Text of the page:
Simplifying your surroundings has a lot of benefits. It’s easier to clean, for one thing. It’s more restful on the eyes, for another. But it goes beyond that to a place where the conscious evaluation of your living space may mean that you entirely change your environment. That is rightsizing.

I am looking ahead to when I’m older and I know that I will want a very different space than where I am now. I live on three stories which is great when I’m confident my limbs will take me up and down stairs easily — but when I’m 60 (or 80!) those flights of stairs only add to my potential to fall and injure myself. (Which, I have to say, I’m likely to do given my childhood penchant for falling down stairs.)

Given that, living on one floor becomes much more important. Or maybe two, with the second floor for guests and storage. There is a strong possibility that my mother will live with us for a portion of the year, so my next home will have some kind of mother-in-law private space/apartment for her. I absolutely want a garden space, I want to grow more of my own food, and when I’m no longer working that produce will be a supplement to the household costs.

I think I want a smaller space, but when it comes down to it, I’m not sure that is strictly true. I can’t imagine not having my own office/ritual space. And J needs his. We’ll always need that guest space, and even if we combine it with the workout room (as it is now) that doesn’t *save* space. I don’t need two living rooms, though, just room for the books in what I’ll affectionately call the media room (that is, where we watch tv), but that room better be big to hold all of those books. We need a dining room that accommodates a table for 10 (12 would be better, but its hard to find a table that big that isn’t custom made) because we do entertain a couple of times a year, and often have people over for games.So, if not smaller, then it would be laid out differently, with more planning and practicality.

But a component of rightsizing is to deliberately review your life and plan for what you want to be a part of it, instead of what you’ve got. For me, that means reviewing what we have — and periodically getting rid of what we do not use.

This month, May, we’re doing just that. (We started in April, but the month got away from us.) Along with putting up the rugs and switching the drapes from the winter-weight to the summer-weight, we’re going through the closets and the garage and asking ourselves; do I use this? does it have a use at all? is it sentimental in value?

What it’s led to is that we’re going to store our CDs in sleeves ($4.99 for 100) in a box in the garage — this frees up quite a bit of space in J’s office and a shelf in mine.  Photos are either getting put in an album, or tossed. Non-memory-related paper materials are being scanned and stored on an archive drive. J is selling his Dwarven Forge terrains and we’ve already taken a lot of scrap wood and materials to the dump. There are a number of appliances that are now on ‘probabtion’ — if I don’t use them in 2009, they are going away. This includes the Atlas pasta maker I’ve owned since 1994 and have never once used and the Donovi ice cream maker that I use every couple of years.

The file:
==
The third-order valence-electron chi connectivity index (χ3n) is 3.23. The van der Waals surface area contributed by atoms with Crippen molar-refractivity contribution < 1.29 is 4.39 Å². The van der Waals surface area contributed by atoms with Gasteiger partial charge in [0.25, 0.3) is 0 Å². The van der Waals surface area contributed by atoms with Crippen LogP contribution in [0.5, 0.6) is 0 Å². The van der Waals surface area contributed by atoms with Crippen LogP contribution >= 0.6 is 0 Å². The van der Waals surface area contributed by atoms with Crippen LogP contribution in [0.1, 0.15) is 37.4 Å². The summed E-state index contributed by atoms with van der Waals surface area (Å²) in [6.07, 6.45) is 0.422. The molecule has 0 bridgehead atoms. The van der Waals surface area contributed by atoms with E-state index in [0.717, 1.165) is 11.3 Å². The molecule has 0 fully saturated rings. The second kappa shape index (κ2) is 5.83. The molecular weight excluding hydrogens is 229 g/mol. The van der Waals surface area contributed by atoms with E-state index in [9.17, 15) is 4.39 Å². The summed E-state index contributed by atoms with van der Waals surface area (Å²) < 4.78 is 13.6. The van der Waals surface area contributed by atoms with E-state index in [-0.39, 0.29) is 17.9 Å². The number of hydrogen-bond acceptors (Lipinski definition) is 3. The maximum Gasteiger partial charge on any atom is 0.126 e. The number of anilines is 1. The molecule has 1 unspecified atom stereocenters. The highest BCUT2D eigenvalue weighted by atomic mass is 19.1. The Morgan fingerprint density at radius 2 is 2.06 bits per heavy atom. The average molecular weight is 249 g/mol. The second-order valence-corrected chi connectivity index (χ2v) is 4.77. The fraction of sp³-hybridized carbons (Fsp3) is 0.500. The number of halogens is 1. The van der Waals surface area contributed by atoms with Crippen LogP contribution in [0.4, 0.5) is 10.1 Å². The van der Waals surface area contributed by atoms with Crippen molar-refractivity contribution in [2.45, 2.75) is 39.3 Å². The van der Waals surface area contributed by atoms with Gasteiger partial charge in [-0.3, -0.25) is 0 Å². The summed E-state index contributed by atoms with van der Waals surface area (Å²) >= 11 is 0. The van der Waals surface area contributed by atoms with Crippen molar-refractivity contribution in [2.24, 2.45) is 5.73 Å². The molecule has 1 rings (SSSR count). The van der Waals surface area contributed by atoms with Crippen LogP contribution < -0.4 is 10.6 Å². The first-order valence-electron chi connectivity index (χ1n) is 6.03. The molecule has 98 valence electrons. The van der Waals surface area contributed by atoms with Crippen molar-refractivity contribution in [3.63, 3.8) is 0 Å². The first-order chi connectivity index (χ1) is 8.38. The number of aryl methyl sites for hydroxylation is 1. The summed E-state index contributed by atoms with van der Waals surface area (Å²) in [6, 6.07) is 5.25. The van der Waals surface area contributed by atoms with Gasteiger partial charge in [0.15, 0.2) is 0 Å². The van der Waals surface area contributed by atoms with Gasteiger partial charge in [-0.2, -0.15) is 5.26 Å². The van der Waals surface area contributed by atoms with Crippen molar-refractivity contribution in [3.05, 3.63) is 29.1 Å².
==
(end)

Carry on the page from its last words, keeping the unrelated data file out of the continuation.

And, of course (and most importantly) we’re talking about it. Js expectations are different from mine, and we’ve got to negotiate our way through the differences.

Mercury Retrograde: May 2009 edition

Mercury went retrograde on May 7th. What has that meant for me? Sleep deprivation and interruption.

On the night of May 7th, J. and  were enjoying a lovely birthday (his) treat of a night at the Edgewater Hotel. We’d just watched the first performance of Star Trek (shortest review ever: awesome!) and freed the puppy from her imprisonment at the Downtown Dog Lounge.

There we were, snuggled in bed, sleeping well amidst the pillows. And the phone rang. At a bit past midnight. J. grabs the phone and sleepily murmurs ‘hello?’ only to find no one on the other end. That was weird, but not incredible. So we go back to sleep . . . except that a few minutes later the phone rings again. J. is not nearly so pleasant when he answers the phone this time. Nor the THIRD time the phone rings a few minutes after that. I actually got up and tried to remove the battery from the handset, in a vain attempt to keep the darn thing OFF. (No, it didn’t occur to me to remove the phone cord . . . I was semi-conscious, ok?) I couldn’t get the cover plate off, so we went back to bed, praying it was over. It wasn’t. This time J. hung up and called the front desk and explained that someone kept calling, did they no who? She didn’t, but she put a ‘Do not disturb’ on our phone so no one could ring through. Thank the heavens.

The ringing phone started at midnight and repeated a few times. Which isn’t ‘typical’ kids making random pranks calls timing or behavior. And let’s not forget the extra weirdness here: we were not at home, we were in a hotel. How do you get a wrong number in a hotel?

But wait, there’s more. This morning our fire alarm went off at exactly 6am. It rang for about five seconds and then stopped. J. was already up with the puppy so I let him check out the house . . . no fires. Nothing smoldering or smoking. No reason for the alarm to go off. So I went back to sleep. It took a bit, but I succeeded . . . until the alarm rang again at 6:45. This time I got up. Which was good because the alarm went off again at 7 and7:10 and then it stopped. It is now 7:53 and the alarm hasn’t gone off since then.

Just as I wrote that, the alarm went off. Joy.

Hail mercury!

A New Joy: Lover of Strife